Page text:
I’d say, “Don’t tell me. I don’t want to hear about it.”

“Oh, it was a good one.” “All right. Tell me.”

And they’d tell me something. Now I remember when President Rufus K. Hardy of the First Council of the Seventy passed away. I was walking along the street of one of the cities in New Zealand, and one of our native members came up—a lady.
She said to me, “President Hardy is dead.”

I said, “Is that so? Have you received a wire?”

She said, “No. I received a message, but I haven’t received any wire.” She repeated, “He’s dead. I know.”
Well, I always believed them when they told me those things. When I got back to headquarters, I wasn’t there long when here came a cablegram which said that President Hardy had passed away the night before. But she knew that without any cablegram. She told me about it.

I got out of my car once in a city. I got out to do some window-shopping to get a little rest from driving. I walked around, and finally I went around a corner, and there stood a native woman and her daughter. The mother said to the daughter, “What did I tell you?”

I said, “What’s going on here?”

The daughter said, “Mother said if we’d stand here for fifteen minutes you’d come around the corner.” Now she didn’t have any radio set with her, just one in her heart where she received the impression.

Matthew Cowley, Matthew Cowley Speaks (Salt Lake City: Deseret Book Co., 1954), pp. 243-45.

“Brethren, I feel impressed…”

A Last Minute Promting Saves David O. McKay and Others from A Fiery Volcanic Death

Screen shot 2013-10-14 at 12.19.09 AMThis experience is recounted by Virginia Budd Jacobsen.

It happened in 1921, while President McKay and Elder Hugh Cannon were making a tour of the missions of the world. After a day of inspiring conference meetings in Hilo, Hawaii, a night trip to the Kilauea volcano was arranged for the visiting brethren and some of the missionaries. About nine o’clock that evening, two carloads, about ten of us, took off for the then very active volcano.

We stood on the rim of that fiery pit watching Pele in her satanic antics, our backs chilled by the cold winds sweeping down from snowcapped Mauna Loa and our faces almost blistered by the heat of the molten lava. Tiring of the cold, one of the elders discovered a volcanic balcony about four feet down inside the crater where observers could watch the display without being chilled by the wind. It seemed perfectly sound, and the “railing” on the open side of it formed a fine protection from intense heat, making it an excellent place to view the spectacular display.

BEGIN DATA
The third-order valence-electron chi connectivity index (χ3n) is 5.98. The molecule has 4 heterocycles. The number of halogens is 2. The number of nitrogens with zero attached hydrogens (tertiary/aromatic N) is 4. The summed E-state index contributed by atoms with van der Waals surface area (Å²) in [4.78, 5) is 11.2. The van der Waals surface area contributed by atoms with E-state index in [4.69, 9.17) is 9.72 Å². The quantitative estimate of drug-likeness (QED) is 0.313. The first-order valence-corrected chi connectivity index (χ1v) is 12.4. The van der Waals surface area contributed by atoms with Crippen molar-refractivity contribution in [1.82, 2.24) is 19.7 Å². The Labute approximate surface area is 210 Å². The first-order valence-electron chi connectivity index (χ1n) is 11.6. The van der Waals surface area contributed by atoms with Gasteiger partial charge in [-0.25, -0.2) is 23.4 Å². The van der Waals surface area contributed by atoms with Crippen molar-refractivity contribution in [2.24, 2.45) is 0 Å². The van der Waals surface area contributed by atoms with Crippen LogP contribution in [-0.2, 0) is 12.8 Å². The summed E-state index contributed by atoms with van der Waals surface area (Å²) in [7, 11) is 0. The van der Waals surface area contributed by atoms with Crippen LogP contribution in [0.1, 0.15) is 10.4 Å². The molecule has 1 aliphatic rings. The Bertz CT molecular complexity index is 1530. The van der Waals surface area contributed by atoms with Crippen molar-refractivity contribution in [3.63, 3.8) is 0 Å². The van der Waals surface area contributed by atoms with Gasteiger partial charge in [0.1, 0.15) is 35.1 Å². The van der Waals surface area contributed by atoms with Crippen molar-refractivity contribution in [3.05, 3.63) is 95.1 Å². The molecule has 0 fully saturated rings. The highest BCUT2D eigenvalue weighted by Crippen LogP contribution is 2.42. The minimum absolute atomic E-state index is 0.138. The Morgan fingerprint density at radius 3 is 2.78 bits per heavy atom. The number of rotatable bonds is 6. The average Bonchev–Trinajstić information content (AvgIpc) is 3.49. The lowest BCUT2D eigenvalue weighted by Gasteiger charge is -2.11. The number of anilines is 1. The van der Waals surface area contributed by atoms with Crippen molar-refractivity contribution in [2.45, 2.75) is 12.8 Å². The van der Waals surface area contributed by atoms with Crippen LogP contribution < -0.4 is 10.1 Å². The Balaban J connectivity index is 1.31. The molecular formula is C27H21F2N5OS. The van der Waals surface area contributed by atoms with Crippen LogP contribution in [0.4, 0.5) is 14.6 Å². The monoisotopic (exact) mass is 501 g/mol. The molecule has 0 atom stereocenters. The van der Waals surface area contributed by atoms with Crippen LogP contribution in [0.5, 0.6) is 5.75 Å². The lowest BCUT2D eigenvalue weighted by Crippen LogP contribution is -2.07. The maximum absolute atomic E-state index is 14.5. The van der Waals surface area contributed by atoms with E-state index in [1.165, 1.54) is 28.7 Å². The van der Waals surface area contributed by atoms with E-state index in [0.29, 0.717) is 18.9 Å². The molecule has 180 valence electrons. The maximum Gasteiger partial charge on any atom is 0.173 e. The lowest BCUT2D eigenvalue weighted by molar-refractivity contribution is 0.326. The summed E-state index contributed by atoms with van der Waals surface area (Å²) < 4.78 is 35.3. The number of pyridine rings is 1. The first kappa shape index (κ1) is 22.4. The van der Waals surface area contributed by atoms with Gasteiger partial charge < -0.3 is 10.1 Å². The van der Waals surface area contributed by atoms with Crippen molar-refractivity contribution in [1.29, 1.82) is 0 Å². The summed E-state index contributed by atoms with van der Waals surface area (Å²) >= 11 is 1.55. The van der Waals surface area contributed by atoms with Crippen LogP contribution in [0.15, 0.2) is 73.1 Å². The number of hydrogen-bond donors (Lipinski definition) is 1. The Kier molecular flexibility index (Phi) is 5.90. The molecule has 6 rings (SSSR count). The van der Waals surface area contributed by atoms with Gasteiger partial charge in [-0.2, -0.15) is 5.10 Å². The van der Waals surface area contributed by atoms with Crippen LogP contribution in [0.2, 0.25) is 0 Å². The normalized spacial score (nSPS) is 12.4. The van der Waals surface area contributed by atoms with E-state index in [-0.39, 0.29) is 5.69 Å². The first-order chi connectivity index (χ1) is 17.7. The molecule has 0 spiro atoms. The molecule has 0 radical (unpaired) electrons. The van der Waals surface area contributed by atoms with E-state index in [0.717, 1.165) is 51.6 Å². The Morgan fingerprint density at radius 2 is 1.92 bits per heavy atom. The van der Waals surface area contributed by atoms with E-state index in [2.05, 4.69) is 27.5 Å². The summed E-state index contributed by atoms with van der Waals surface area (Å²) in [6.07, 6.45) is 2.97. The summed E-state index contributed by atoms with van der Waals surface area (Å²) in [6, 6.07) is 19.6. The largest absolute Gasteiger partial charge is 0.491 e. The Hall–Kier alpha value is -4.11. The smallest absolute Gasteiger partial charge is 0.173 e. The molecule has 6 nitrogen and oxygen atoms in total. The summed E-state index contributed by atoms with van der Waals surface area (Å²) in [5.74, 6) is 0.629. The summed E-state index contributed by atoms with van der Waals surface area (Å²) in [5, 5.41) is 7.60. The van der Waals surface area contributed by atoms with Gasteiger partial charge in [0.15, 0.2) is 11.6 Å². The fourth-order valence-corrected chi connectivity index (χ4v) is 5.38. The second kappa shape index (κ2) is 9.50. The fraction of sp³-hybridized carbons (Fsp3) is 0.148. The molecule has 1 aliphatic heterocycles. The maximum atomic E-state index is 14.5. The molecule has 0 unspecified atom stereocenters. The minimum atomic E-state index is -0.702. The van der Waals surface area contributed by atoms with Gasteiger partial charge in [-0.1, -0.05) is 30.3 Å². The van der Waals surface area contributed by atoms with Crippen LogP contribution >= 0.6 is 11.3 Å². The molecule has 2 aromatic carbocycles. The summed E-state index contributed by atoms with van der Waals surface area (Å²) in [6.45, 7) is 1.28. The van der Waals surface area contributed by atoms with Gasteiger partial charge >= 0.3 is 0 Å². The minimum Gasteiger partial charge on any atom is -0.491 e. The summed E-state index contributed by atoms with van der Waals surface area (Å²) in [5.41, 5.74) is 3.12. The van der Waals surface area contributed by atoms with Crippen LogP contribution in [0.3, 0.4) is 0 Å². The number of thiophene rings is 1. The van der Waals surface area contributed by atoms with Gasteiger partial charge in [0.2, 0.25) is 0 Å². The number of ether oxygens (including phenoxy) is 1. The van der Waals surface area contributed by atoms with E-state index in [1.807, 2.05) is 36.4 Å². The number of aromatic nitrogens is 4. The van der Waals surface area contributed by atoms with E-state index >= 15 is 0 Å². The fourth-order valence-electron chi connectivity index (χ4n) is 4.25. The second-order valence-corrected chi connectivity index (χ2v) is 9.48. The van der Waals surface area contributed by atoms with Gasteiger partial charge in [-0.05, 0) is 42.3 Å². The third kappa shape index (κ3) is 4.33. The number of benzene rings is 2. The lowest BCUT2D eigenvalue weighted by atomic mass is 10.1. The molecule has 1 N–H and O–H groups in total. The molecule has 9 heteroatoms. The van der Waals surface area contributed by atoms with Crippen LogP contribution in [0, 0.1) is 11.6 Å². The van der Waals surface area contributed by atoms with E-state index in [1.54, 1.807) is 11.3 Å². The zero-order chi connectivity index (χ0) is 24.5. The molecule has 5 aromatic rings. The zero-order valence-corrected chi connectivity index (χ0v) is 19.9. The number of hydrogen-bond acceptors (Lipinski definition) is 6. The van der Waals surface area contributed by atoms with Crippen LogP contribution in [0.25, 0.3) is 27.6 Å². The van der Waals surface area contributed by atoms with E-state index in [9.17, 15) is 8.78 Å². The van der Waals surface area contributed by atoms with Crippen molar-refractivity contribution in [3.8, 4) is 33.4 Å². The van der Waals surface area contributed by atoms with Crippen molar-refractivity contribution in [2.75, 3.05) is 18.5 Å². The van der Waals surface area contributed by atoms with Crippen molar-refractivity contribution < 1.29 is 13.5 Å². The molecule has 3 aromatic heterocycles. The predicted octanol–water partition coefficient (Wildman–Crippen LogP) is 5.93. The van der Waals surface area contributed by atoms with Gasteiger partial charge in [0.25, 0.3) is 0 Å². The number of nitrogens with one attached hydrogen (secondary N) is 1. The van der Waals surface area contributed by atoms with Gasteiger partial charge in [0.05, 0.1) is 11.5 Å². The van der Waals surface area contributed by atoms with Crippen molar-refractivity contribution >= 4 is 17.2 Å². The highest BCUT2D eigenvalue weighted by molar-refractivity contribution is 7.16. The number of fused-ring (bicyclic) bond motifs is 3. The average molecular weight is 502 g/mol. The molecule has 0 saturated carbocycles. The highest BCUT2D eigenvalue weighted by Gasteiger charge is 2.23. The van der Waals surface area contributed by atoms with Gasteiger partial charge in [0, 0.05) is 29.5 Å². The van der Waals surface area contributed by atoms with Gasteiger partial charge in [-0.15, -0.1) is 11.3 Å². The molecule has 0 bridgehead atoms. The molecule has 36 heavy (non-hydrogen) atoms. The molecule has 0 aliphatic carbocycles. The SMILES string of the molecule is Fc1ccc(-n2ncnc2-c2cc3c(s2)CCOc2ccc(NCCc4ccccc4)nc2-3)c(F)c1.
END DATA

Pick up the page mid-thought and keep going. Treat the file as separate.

After first testing its safety, Brother McKay and three of the elders climbed down into the hanging balcony. As they stood there warm and comfortable, they teased the others of us more timid ones who had hesitated to take advantage of the protection they had found. For quite some time we all watched the ever-changing sight as we alternately chilled and roasted.

After being down there in their protected spot for some time, suddenly Brother McKay said to those with him, “Brethren, I feel impressed that we should get out of here.”

With that he assisted the elders to climb out, and then they in turn helped him up to the wind-swept rim. It seems incredible, but almost immediately the whole balcony crumbled and fell with a roar into the molten lava a hundred feet or so below.

It is easy to visualize the feelings of those who witnessed this terrifying experience. Not a word was said—the whole thing was too awful, with all that word means. The only sound was the hiss and roar of Pele, the fire goddess of old Hawaii, screaming her disappointment.

None of us, who were witnesses of this experience could ever doubt the reality of “revelation in our day”! Some might say it was merely inspiration, but to us it was a direct revelation given to a worthy man.

David O. McKay, Cherished Experiences from the Writings of President David O. McKay, compiled by Clare Middlemiss (Salt Lake City: Deseret Book Co., 1955), pp. 55-56.